MANOMETER, or PRESSURE GAUGE, is an instrument for measuring the hydrostatic pressure exerted by gases, of steam in a steam-boiler.
The simplest and at the same time most accurate form of manometer is that known as the "mercury manometer," MANOMETER-PRESSURE-GAUGE sometimes also called the "free-air manometer," and represented in fig. 1. It consists essentially of two vertical communicating form bore, is fixed hermetically in the neck of a large wrought-iron cylinder C, its lower end dipping below the surface of mercury contained in the cylinder. The other tube, EF, is attached at its lower end to the with the vessel the pressure in which is to be ascertained. Usually the tube Et', the cross pipe D, and the space above the mercury in C are filled with water. At first the tube ED' is left open to the atmosphere, and the height of the mercury in AB noted. When EF is then put in communication with the vessel in which the pressure (above atmo.
rises the pressure is deduced. For accurate work corrections must be made for the fall of the mercury in C as it rises in AB, and for the temperature and the height of the barometer at the time of the experiment.
The great drawback to the employment of the simple mercury manometer for measuring very great pressures is the mechanical difficulty of obtaining a sufficiently long column of mercury. E. H. Al. Amagat, however, has lately (1880) worked with a column one-fifth of a mile high. His experiments were undertaken to find out how the various gases, nitrogen, oxygen, air, hydrogen, &c., departed from Mariotte's law when subjected to enormous pressures. At the bottom of a coal-mine at Verpilleux, near St Etienne, which had a depth of 327 metres, was placed the glass manometer tube containing the compressed gas, while the mercury tube (made of steel) extended up the shaft, being gradually built up in sections. See Nature, vol. xxii. pp. 62, 63. By means of Amagat's tables of the volume and corresponding pressure of the several gases, and with special forms of manometer to suit par ticular circumstances, accurate and delicate measures of enormous pressures can now be obtained. Professor Tait, for instance, has recently applied these tables along with a manometer of his own devising for testing the behaviour of the thermometers supplied to the " Challenger " expedition under a pressure of as much as 10 tons to the square inch.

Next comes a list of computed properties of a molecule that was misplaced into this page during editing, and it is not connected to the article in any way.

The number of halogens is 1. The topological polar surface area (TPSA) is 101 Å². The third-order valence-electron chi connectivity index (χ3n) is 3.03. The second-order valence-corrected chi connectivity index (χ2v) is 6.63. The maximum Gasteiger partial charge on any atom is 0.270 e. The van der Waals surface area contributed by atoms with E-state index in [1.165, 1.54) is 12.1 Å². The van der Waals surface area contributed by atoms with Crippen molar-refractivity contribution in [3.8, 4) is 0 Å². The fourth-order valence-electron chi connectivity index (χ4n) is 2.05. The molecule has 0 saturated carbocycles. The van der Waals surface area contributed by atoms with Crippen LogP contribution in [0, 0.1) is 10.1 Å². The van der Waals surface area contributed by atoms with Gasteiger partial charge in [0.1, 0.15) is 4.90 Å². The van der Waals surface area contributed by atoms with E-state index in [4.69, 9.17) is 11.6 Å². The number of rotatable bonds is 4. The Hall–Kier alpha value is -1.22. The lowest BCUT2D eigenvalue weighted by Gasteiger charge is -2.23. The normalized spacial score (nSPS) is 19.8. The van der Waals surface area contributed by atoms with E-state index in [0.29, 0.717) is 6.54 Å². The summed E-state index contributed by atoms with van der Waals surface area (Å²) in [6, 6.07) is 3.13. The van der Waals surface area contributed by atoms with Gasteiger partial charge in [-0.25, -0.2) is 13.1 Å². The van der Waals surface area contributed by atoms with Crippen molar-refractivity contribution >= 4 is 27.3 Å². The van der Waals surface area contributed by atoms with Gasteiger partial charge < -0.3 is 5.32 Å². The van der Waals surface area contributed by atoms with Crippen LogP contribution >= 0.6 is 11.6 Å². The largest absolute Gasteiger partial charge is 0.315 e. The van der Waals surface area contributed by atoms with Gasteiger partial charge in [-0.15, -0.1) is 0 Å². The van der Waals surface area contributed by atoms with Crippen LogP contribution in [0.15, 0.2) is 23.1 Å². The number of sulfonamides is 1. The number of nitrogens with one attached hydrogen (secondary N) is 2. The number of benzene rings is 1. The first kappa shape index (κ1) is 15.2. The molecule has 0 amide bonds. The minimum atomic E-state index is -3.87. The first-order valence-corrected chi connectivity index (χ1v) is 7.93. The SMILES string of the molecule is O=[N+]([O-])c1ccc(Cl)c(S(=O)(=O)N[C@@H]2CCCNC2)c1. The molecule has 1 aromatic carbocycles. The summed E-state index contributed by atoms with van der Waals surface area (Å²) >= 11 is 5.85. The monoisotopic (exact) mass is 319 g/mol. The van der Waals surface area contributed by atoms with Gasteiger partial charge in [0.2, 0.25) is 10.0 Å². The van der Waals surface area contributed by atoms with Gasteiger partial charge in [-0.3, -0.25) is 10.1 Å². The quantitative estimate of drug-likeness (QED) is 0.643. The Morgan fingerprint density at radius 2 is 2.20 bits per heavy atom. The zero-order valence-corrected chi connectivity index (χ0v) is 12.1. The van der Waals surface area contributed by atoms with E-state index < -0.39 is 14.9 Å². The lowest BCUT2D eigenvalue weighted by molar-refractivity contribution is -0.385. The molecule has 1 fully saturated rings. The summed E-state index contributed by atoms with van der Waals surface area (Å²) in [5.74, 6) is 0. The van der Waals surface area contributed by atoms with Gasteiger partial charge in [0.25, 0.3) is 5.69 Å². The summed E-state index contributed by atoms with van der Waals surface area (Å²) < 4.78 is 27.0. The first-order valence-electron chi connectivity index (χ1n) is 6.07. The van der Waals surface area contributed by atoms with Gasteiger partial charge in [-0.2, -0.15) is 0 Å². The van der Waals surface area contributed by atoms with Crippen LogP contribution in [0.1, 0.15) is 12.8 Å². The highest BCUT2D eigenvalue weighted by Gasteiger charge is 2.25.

" Reg,nault's manometer" is shown in fig. 2. AB is a strong metal tube, closed at the lower end, and carrying at the upper a bent pipe for admitting the compressed gas and a stop-cock R pierced with holes in a T form. DE and FG are two graduated glass tubes communicating at their, lower ends by a narrow passage in the metal block to which they are hermetically fixed. DE and AB also comhaving radial holes at right angles to each other, DE can communicate either with AB or with the atmosphere at 0 ; and by the stop-cock R" it can communicate either with FG or with the open air. The three tubes are surrounded by a cylinder MM' containing water to keep the temperacocks R and R' are then turned as in fig. 2a, so that AB and DE communicate with each other. Part of the com 67 pressed gas flows over into DE, and the mercury in FG rises. By manipulating the stop-cock R" as shown in fig. 2b, part of the mercury is allowed to run out of DE till a conveniently measurable difference of level between the mercury surfaces in DE and FG is attained.
Let be this differmice. Also let x be the pressure of the gas originally filling the volume V of AB, V' the additional volume occupied by the expanded gas, and H be the height of the hero-meter at the time ; then we have by Mariotte's law xV = (V + V')(H + h), from which x=VV(H-F/i) (1) V' is determined by weighing the mercury required to fill the space it occupies, and V can be calculated from (1) when AB is filled with dry air at.pressure H.
In Regnault's apparatus the length of AB and DE was 1 metre, the diameter of AB 5 mm. and of DE 20 mm. The section of DE was thus sixteen times that of AB, and in this way a very great pressure could be measured by a comparatively small difference of level between the mercury surfaces in PC and DE. The instrument, however, is subject to errors, arising chiefly from the difficulty of measuring accurately the volumes V and V'.
The "compressed air manometer" (fig. 3) consists of a strong graduated glass tube of uniform narrow bore, closed 67 at the top and fixed hermetically into the neck of a wide iron cylinder. The tube contains dry air, and its lower end dips below the surface of mercury contained in the cylinder. Attached to the side of the cylinder is a tube A, with a stop-cock, to afford communication with the vessel the pressure in which is to be measured. When the manometer is attached to the vessel containing compressed gas the mercury rises in the glass tube till the presheight of the mercury column above the level of the mercury in the cylinder is equal to the pressure on the surface of mercury in the cylinder.